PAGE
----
7 Software & Services Group, Developer Products Division Copyright© 2010, Intel Corporation. All rights reserved. *Other brands and names are the property of their respective owners. 10/17/10 #include float ttt(float* vec,int n1, int n2) { int i; float sum=0; for(i=n1;i

8 Software & Services Group, Developer Products Division Copyright© 2010, Intel Corporation. All rights reserved. *Other brands and names are the property of their respective owners. 10/17/10 Dynamic profiler and auto parallelization example cat multip.c void matrix_mul_matrix(int n, double *C, float *A, float *B) { int i,j,k; for (i=0; i

9 Software & Services Group, Developer Products Division Copyright© 2010, Intel Corporation. All rights reserved. *Other brands and names are the property of their respective owners. Dynamic memory allocation and memory manager Objects and arrays can be allocated dynamically at runtime with the operators new() and delete(), functions malloc() and free(). The memory manager is part of the application, processing requests for the allocation and freeing of memory. A typical situations where dynamic memory allocation is necessary are:  Creation of a large array which size is unknown at compile time.  An array can be very large in order to place it on the stack.  Objects must be created at run time if the number of required objects is unknown. Disadvantages of dynamic memory allocation:  Allocating and freeing memory has its overhead.  Allocated memory becomes fragmented when objects of different types are allocated and released in unpredictable order.  If a size of allocated object should be changed but there is no possibility to extend the memory block, than the memory should be copied form old block to the new.  Garbage collection is necessary because memory blocks of required size can be not found because of memory fragmentation.

10 Software & Services Group, Developer Products Division Copyright© 2010, Intel Corporation. All rights reserved. *Other brands and names are the property of their respective owners. Important factor of the performance in C++ is a close memory placement of the objects belongs to same linked list. Linked list is less effective than the linear array for the following reasons:  Each object allocated separately. Allocation and release of the object has its price.  Objects memory placement is not sequential. The probability of cash hit is reduced when traversing lower than for array.  Need more memory to store references and information about the allocated memory block. According to the same reason continuous array is more profitable than array of pointers. A cash hit probablility can be different for different memory managers because of different method of memory allocation. For example, managers can combine allocated objects according to object size. There are some alternative memory managers such as SmartHeap or dlmalloc, which can provide better performance in some cases.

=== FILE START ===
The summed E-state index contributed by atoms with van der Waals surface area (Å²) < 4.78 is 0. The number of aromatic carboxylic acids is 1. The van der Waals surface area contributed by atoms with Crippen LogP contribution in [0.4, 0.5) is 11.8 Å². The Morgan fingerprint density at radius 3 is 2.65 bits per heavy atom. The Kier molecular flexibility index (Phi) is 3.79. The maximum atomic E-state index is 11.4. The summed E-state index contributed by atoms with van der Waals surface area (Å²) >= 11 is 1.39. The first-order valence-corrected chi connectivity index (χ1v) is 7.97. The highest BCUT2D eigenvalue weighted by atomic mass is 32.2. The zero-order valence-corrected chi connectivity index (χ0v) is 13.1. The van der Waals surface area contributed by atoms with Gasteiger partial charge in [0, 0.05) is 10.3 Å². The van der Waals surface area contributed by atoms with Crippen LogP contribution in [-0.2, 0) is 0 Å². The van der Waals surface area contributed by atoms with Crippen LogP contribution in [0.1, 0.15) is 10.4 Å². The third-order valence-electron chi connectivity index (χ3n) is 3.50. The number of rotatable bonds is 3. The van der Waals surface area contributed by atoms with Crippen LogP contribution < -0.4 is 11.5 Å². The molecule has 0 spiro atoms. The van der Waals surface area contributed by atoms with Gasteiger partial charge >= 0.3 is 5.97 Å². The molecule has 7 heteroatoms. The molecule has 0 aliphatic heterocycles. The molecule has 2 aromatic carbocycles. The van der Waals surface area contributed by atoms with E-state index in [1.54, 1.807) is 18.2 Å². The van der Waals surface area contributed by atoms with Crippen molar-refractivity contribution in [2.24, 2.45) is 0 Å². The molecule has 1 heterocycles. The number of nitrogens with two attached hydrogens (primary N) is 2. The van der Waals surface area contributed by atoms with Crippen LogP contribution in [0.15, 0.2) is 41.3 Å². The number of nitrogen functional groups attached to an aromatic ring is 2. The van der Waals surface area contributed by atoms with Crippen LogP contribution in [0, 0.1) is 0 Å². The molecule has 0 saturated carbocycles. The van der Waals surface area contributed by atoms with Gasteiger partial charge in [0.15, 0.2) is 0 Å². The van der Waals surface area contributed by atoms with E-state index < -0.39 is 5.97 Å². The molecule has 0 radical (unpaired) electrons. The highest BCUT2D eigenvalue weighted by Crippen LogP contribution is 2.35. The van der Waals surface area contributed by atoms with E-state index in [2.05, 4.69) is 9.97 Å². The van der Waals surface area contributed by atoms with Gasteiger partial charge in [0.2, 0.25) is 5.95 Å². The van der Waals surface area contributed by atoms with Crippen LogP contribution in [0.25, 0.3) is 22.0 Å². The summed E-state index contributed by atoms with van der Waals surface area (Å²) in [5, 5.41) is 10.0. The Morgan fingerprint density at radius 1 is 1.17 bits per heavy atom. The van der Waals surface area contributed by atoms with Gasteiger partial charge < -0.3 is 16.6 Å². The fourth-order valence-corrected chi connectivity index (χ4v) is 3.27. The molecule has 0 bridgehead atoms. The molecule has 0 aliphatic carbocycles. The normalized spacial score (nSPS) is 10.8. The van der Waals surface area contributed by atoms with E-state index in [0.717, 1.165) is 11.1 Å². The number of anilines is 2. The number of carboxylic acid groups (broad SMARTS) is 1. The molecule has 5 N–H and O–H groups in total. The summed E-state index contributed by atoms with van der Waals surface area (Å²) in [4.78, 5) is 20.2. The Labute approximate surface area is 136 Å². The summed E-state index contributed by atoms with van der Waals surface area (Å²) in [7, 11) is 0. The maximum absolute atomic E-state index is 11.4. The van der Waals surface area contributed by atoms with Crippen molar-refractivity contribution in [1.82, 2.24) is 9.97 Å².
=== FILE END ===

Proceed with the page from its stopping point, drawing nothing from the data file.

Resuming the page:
11 Software & Services Group, Developer Products Division Copyright© 2010, Intel Corporation. All rights reserved. *Other brands and names are the property of their respective owners. Linked lists in memory 10/17/10 Linked list: Can be allocated in memory: 4GB 2GB 0GB And in the physical memory: P1P2 P3P4

12 Software & Services Group, Developer Products Division Copyright© 2010, Intel Corporation. All rights reserved. *Other brands and names are the property of their respective owners. Memory manager for array of pointers 10/17/10 #include #define N typedef struct { int x,y,z; } VecR; typedef VecR* VecP; int main() { int i,k; VecP a[N],b[N]; VecR *tmp,*tmp1; #ifndef PERF for(i=0;ix = 1.0; b[i]->x = 2.0; a[i]->y = 2.0; b[i]->y = 3.0; a[i]->z = 0.0; b[i]->z = 4.0; } for(k=1;kx = b[i+10]->y+1.0; a[i]->y = b[i+10]->x+a[i+1]->y; a[i]->z = (a[i-1]->y - a[i-1]- >x)/b[i+10]->y; } printf("%d \n",a[100]->z); } for (i=0;ix = 1.0; b[i]->x = 2.0; a[i]->y = 2.0; b[i]->y = 3.0; a[i]->z = 0.0; b[i]->z = 4.0; } for(k=1;kx = b[i+10]->y+1.0; a[i]->y = b[i+10]->x+a[i+1]->y; a[i]->z = (a[i-1]->y - a[i-1]- >x)/b[i+10]->y; } printf("%d \n",a[100]->z); } icc struct.c -fast -o a.out icc struct.c -fast -DPERF -o b.out time./a.out real 0m0.998s time./b.out real 0m0.782s icc struct.c -fast -o a.out icc struct.c -fast -DPERF -o b.out time./a.out real 0m0.998s time./b.out real 0m0.782s

13 Software & Services Group, Developer Products Division Copyright© 2010, Intel Corporation. All rights reserved. *Other brands and names are the property of their respective owners. There is a popular way in C++ to improve work with dynamically allocated memory through the use of containers. Creation and use of containers is one example of effective template use in C++. The most common set of containers provided by Standard Template Library (STL), which comes with a modern C++ compilers. It looks, however, the STL is mainly designed for flexibility of use and performance issues have a lower priority. Therefore, the expansion of container size is performed step by step and many containers doesn’t have a constructor allowing to define the initial memory amount should be allocated. In the case of expansion the container may need to copy the its contents. Such copy is performed via copy constructors and can make performance worse. A popular method for object memory allocation is memory pools method. In this case memcpy can be used for pool expansion.